We have also used the jump board strategy to mutate the two CCHC motifs at the zinc finger domain of lin-28 (Fig. 1F) (Mayr and Heinemann, 2013; Van Wynsberghe et al., 2011). lin-28(lf) phenotypes include near-sterility, which could have been mitigated by using a genetic balancer for chromosome I (analogous to the approach for let-7), but in this case we employed a lin-46(lf) genetic background which suppresses lin-28(lf) phenotypes (Pepper et al., 2004). We suggest that lin-28 represents an example of how the jump board strategy offers significant advantages for systematic mutagenesis of protein coding genes, as well as microRNAs or other non-coding sequences.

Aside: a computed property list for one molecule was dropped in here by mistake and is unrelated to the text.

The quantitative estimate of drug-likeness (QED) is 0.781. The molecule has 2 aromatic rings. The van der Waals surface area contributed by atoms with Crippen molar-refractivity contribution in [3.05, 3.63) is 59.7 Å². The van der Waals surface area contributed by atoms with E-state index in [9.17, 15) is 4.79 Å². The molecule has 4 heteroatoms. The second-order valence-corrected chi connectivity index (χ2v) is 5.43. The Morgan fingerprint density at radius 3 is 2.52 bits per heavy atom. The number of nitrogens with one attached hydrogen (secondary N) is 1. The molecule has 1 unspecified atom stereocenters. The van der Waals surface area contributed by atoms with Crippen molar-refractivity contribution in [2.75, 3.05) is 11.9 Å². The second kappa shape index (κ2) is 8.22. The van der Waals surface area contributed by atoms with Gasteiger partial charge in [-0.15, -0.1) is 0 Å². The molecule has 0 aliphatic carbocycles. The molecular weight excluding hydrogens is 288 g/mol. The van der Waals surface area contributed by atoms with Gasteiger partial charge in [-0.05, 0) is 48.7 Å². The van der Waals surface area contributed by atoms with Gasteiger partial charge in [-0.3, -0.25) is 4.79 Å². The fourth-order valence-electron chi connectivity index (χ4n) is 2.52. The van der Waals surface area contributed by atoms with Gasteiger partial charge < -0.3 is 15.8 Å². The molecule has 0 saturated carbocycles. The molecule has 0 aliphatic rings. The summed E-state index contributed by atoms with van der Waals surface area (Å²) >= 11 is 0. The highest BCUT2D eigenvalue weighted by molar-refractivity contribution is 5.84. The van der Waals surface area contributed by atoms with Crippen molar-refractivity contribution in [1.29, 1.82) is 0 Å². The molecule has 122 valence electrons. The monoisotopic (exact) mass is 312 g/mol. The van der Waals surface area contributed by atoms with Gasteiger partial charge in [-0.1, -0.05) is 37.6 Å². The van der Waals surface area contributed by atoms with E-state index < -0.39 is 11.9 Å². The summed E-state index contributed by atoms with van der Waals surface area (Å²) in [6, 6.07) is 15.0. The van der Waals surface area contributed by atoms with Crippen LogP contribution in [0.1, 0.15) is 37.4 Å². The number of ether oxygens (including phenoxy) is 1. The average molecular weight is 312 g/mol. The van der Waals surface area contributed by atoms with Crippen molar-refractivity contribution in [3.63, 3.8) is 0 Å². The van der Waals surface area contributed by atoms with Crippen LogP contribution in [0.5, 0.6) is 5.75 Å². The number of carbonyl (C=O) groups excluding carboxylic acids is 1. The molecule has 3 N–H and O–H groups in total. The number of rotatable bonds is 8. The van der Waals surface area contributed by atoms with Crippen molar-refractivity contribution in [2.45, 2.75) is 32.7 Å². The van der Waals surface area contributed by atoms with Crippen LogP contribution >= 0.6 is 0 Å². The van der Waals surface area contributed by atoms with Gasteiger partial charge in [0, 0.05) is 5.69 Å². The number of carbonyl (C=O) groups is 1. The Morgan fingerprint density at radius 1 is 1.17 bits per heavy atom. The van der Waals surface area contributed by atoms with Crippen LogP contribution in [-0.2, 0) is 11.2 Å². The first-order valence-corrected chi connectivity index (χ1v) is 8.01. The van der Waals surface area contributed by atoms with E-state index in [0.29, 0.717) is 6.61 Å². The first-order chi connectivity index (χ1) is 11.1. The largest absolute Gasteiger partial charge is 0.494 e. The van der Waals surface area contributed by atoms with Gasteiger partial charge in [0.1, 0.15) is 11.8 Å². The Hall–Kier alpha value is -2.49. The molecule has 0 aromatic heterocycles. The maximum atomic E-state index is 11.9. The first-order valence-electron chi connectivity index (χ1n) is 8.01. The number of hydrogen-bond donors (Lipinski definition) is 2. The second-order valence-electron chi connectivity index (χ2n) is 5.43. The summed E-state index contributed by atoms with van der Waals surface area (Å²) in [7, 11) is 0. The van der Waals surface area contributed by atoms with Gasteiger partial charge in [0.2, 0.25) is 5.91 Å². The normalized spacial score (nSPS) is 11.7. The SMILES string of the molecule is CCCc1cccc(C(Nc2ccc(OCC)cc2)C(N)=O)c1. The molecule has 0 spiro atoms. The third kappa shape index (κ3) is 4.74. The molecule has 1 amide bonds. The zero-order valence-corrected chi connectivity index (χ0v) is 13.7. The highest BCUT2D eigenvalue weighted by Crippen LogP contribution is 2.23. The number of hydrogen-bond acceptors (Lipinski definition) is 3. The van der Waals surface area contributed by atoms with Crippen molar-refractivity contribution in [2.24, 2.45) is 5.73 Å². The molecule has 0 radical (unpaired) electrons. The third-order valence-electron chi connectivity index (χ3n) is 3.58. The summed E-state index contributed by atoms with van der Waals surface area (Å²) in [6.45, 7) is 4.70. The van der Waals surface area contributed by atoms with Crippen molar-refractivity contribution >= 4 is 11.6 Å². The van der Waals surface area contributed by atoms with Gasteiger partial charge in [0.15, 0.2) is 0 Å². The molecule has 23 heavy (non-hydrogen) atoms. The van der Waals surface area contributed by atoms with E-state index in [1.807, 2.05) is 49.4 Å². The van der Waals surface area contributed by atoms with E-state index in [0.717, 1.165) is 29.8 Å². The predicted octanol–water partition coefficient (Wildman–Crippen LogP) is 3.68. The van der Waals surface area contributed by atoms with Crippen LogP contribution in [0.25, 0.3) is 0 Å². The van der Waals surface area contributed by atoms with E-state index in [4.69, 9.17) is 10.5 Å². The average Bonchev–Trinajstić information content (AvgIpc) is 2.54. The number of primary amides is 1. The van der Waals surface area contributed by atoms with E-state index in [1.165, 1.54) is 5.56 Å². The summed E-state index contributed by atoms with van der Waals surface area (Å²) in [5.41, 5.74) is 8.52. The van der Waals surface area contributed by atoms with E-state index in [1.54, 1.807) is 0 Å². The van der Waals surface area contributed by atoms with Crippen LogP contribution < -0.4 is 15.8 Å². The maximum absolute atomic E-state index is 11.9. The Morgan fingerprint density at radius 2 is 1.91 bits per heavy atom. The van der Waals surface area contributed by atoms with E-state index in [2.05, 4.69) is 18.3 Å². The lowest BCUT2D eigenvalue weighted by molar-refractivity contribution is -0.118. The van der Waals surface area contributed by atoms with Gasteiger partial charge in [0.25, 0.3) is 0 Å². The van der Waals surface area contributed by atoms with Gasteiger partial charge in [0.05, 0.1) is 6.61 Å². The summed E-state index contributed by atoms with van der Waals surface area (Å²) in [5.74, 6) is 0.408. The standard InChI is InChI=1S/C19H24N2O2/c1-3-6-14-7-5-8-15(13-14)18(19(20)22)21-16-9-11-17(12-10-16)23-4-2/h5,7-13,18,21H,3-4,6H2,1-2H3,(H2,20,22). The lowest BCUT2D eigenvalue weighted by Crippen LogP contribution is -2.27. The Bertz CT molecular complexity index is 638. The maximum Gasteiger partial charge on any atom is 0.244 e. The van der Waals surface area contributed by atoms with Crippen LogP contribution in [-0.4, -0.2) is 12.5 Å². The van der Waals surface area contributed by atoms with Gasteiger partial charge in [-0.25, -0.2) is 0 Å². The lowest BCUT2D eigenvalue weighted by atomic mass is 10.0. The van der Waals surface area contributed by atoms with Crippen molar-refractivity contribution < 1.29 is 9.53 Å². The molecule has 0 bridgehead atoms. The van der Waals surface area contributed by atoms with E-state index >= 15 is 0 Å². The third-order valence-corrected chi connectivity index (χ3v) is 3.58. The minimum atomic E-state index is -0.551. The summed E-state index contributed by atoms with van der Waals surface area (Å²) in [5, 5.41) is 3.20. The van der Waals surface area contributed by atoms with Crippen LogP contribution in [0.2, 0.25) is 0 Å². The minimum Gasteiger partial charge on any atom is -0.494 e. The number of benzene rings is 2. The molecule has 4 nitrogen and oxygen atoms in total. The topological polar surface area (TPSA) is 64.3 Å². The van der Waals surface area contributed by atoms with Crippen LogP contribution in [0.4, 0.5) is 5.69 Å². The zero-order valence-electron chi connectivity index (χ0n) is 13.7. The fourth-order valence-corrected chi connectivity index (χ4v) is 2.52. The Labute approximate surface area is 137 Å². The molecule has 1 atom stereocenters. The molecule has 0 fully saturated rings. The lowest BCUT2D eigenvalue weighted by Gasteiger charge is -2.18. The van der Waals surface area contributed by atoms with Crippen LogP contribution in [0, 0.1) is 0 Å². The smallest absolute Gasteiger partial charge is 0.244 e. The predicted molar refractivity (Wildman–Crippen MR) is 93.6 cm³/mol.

The jump board strategy described here can facilitate the targeted mutagenesis at essential genes for a number of reasons: 1) for genetic loci that lack convenient and efficient protospacer sites, the jump board provides a highly efficient foreign crRNA/protospacer platform; 2) the jump board protospacer sequence contains a convenient restriction site that facilitates rapid large-scale genotyping; 3) the targeting of a foreign sequence protospacer enables the use of genetic balancers unconfounded by undesired editing of the balancers. Conventionally, essential genes can also be edited by targeting the wild type locus, and employing a balancer to rescue the mutations, either by crossing the P0s with balancer-carrying males, or by including the balancer from the outset. In the first instance, the jump board strategy eliminates the need to cross the P0s, and in the second instance, the fact that only the jump board sequence is targeted eliminates the complications associated with unwanted editing of the balancer, which include loss of homozygous edited F1s, and extra crossing step and/or genotyping to distinguish balancer edits from chromosomal edits. We thus suggest that the jump board strategy, although requiring an extra step to establish the platform, offers particular advantages for repeated mutagenesis of individual loci of interest, where throughput is promoted by the highly efficient INPP4A protospacer and the ease of screening for desired edits. We also note that the jump board strategy also prevents cleavage of dsDNA HDR donor molecules or re-cleavage of converted loci, both of which can impact HDR efficiency. Finally, C. elegans gene editing technology using CRISPR continues to improve through innovation, for example, to the design of donors and the compositions and preparation of reagent mixtures (Dokshin et al., 2018; Ghanta and Mello, 2020; Richardson et al., 2016; Song et al., 2016). These improvements can be applied to the jump board HDR approach for even greater throughput of targeted mutagenesis.